Fact or fiction - debunking rugby's cliches
AUCKLAND, 2 Sept. - Rugby has its fair share of sporting cliches – we’ve compiled a few you might hear in coming weeks and asked whether they hold water.
“It all depends which France turn up...”
Generally a pretty good one, judging by previous Rugby World Cups. The cliche suggests that France are unbeatable in Paris but poor travellers. This is not borne out by results. The French, although never winners of the Webb Ellis Cup, have twice been finalists, three times semi-finalists and once quarter-finalists. What’s more, they have twice beaten New Zealand in World Cups away from home (Twickenham 1999, Cardiff 2007).
England can play only 10-man rugby...
When you can produce packs as powerful as the English, you would be daft not to play to your strengths. When England beat France 24-7 in 2003 to secure their place in the final, they played the wet conditions better and Jonny Wilkinson kicked all of their points. It was suggested to England coach Clive Woodward that the weather had favoured his team's more pragmatic game. “I have been to France on holiday and it rains a lot in France," he said. That team offered 'wow' factor with Jason Robinson and the current side have exciting runners such as Chris Ashton and Ben Foden.
Samoa are great to watch but they’ll never win a thing flinging the ball about like that...
When Samoa led England going into the final quarter of their 2003 pool match, did they throw it away, or did the wise old English heads such as Phil Vickery and Neil Back dig their side out of trouble? Either way, the Samoa of 2011 are eminently capable of closing out a game. They have talent scattered across the park, from Seilala Mapusua, who was so instrumental in the London Irish midfield, to Toulouse prop Census Johnston.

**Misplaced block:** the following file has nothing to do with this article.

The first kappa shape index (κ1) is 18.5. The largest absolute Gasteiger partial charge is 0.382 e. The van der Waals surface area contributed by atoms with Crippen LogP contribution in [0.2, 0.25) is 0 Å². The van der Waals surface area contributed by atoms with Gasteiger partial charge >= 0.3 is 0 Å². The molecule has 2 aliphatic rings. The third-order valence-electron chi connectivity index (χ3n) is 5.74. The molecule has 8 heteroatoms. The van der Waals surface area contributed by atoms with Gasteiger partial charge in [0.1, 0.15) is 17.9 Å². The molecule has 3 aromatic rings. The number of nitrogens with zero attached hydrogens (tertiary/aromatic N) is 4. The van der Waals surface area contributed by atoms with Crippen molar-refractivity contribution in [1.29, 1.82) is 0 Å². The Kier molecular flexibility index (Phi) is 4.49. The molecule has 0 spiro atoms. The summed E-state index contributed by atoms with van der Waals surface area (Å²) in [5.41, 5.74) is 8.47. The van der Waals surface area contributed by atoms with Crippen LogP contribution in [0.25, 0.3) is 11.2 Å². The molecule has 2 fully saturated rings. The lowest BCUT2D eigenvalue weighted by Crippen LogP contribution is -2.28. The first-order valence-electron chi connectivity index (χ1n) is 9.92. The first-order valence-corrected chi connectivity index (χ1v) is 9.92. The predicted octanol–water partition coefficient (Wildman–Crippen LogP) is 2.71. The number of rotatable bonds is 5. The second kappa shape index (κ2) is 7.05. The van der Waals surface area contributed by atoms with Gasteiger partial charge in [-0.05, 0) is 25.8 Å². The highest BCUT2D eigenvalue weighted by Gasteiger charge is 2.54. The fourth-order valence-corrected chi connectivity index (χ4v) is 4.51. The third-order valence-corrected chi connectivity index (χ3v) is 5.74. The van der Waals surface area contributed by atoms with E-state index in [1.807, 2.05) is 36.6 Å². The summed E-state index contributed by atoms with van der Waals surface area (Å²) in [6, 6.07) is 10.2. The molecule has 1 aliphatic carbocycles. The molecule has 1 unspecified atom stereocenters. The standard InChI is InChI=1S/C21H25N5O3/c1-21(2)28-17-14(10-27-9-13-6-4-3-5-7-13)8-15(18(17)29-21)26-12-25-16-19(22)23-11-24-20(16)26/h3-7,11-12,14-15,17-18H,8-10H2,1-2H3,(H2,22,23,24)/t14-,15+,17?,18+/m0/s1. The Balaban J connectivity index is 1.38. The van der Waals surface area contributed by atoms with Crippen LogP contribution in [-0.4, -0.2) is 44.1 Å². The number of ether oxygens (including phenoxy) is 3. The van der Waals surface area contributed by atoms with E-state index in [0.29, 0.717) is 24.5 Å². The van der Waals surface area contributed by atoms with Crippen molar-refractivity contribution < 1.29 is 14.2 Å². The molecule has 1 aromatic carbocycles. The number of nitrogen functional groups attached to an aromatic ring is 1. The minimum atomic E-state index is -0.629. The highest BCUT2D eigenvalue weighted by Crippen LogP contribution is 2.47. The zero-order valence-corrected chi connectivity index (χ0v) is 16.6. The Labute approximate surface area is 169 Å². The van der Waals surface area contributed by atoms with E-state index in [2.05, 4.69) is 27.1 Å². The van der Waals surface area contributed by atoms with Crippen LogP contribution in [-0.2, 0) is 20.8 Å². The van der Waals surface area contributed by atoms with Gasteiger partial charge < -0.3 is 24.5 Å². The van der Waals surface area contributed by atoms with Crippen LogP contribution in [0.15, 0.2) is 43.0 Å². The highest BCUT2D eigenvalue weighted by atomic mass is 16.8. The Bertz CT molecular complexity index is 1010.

The Welsh have a fly half production line somewhere deep in the valleys...
The star Welsh fly half of recent years, Stephen Jones, is known for his steady game-management rather than line breaks. That said, James Hook could set this tournament alight.
Plucky Ireland will play kick and rush rugby before being overwhelmed by France/Australia/South Africa...
How often do you see Brian O’Driscoll revert to a garryowen? In Jonathan Sexton, Ireland have one of the most prodigiously talented fly halves in the game, and the back row will be a match for anyone. Does that sound like a side that need to resort to helter-skelter rugby to score points?
Australians don’t like playing in cold weather...
Far from being drawn from the hot, dusty Outback, most of the Australian players are urban boys. New South Wales, while not exactly Arctic, has its fair share of chilly weather and we defy anyone to take a dip without a wetsuit at Bondi in mid-June. A bit of snow is not unknown in Canberra, either.
The forwards decide who wins matches, the backs by how much...
The backs will no doubt run riot in some of the pool games, although in the six finals so far there have been three tries scored by the “piano shifters” to six from the “piano players”.
Rugby union is an upper-class game...
Depends on the country. In Wales, New Zealand, Tonga, Samoa and Fiji, for instance, it’s the national game regardless of the colour of your old school tie. In France it’s a regional game – draw a line between Bordeaux and Grenoble, and pretty much everyone south of there is rugby nuts. England may be seen as the epitome of the private school system, but if you’re born in the South-West (Bristol, Bath, Gloucester) or the East Midlands (Leicester, Northampton) you’ll find an all-inclusive game.
Those rugby players don’t half put it away in the bar...
La troisieme mi-temps (third half), as the French call it, isn’t quite the part of the game it used to be at the top level. The modern player is as likely to be seen with a protein shake as a pint – though that doesn’t apply to the more social levels of the game, of course.
- South Africa
- New Zealand